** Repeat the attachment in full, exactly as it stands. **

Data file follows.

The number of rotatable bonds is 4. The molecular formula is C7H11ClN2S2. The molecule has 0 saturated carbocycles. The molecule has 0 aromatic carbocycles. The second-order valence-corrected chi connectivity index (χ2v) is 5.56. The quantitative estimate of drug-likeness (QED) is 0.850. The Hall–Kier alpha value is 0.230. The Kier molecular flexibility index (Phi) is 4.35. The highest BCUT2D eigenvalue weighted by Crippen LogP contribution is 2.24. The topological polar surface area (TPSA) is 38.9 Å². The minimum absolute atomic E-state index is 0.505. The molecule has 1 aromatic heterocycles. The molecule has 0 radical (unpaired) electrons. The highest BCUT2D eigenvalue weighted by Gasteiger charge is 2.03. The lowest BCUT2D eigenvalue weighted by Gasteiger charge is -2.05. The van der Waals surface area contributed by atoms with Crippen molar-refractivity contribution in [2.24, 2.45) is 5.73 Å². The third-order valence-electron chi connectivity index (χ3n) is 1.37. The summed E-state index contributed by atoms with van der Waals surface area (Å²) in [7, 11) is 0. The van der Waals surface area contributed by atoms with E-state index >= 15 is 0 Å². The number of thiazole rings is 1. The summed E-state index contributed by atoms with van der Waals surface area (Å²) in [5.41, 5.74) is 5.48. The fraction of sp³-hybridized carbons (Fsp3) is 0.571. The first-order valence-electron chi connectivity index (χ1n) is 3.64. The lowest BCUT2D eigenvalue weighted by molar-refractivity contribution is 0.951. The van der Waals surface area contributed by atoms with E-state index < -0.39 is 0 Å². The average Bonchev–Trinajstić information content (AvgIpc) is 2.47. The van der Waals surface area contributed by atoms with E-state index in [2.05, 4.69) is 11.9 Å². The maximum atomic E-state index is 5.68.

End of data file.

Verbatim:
The number of rotatable bonds is 4. The molecular formula is C7H11ClN2S2. The molecule has 0 saturated carbocycles. The molecule has 0 aromatic carbocycles. The second-order valence-corrected chi connectivity index (χ2v) is 5.56. The quantitative estimate of drug-likeness (QED) is 0.850. The Hall–Kier alpha value is 0.230. The Kier molecular flexibility index (Phi) is 4.35. The highest BCUT2D eigenvalue weighted by Crippen LogP contribution is 2.24. The topological polar surface area (TPSA) is 38.9 Å². The minimum absolute atomic E-state index is 0.505. The molecule has 1 aromatic heterocycles. The molecule has 0 radical (unpaired) electrons. The highest BCUT2D eigenvalue weighted by Gasteiger charge is 2.03. The lowest BCUT2D eigenvalue weighted by Gasteiger charge is -2.05. The van der Waals surface area contributed by atoms with Crippen molar-refractivity contribution in [2.24, 2.45) is 5.73 Å². The third-order valence-electron chi connectivity index (χ3n) is 1.37. The summed E-state index contributed by atoms with van der Waals surface area (Å²) in [7, 11) is 0. The van der Waals surface area contributed by atoms with E-state index >= 15 is 0 Å². The number of thiazole rings is 1. The summed E-state index contributed by atoms with van der Waals surface area (Å²) in [5.41, 5.74) is 5.48. The fraction of sp³-hybridized carbons (Fsp3) is 0.571. The first-order valence-electron chi connectivity index (χ1n) is 3.64. The lowest BCUT2D eigenvalue weighted by molar-refractivity contribution is 0.951. The van der Waals surface area contributed by atoms with E-state index < -0.39 is 0 Å². The average Bonchev–Trinajstić information content (AvgIpc) is 2.47. The van der Waals surface area contributed by atoms with E-state index in [2.05, 4.69) is 11.9 Å². The maximum atomic E-state index is 5.68.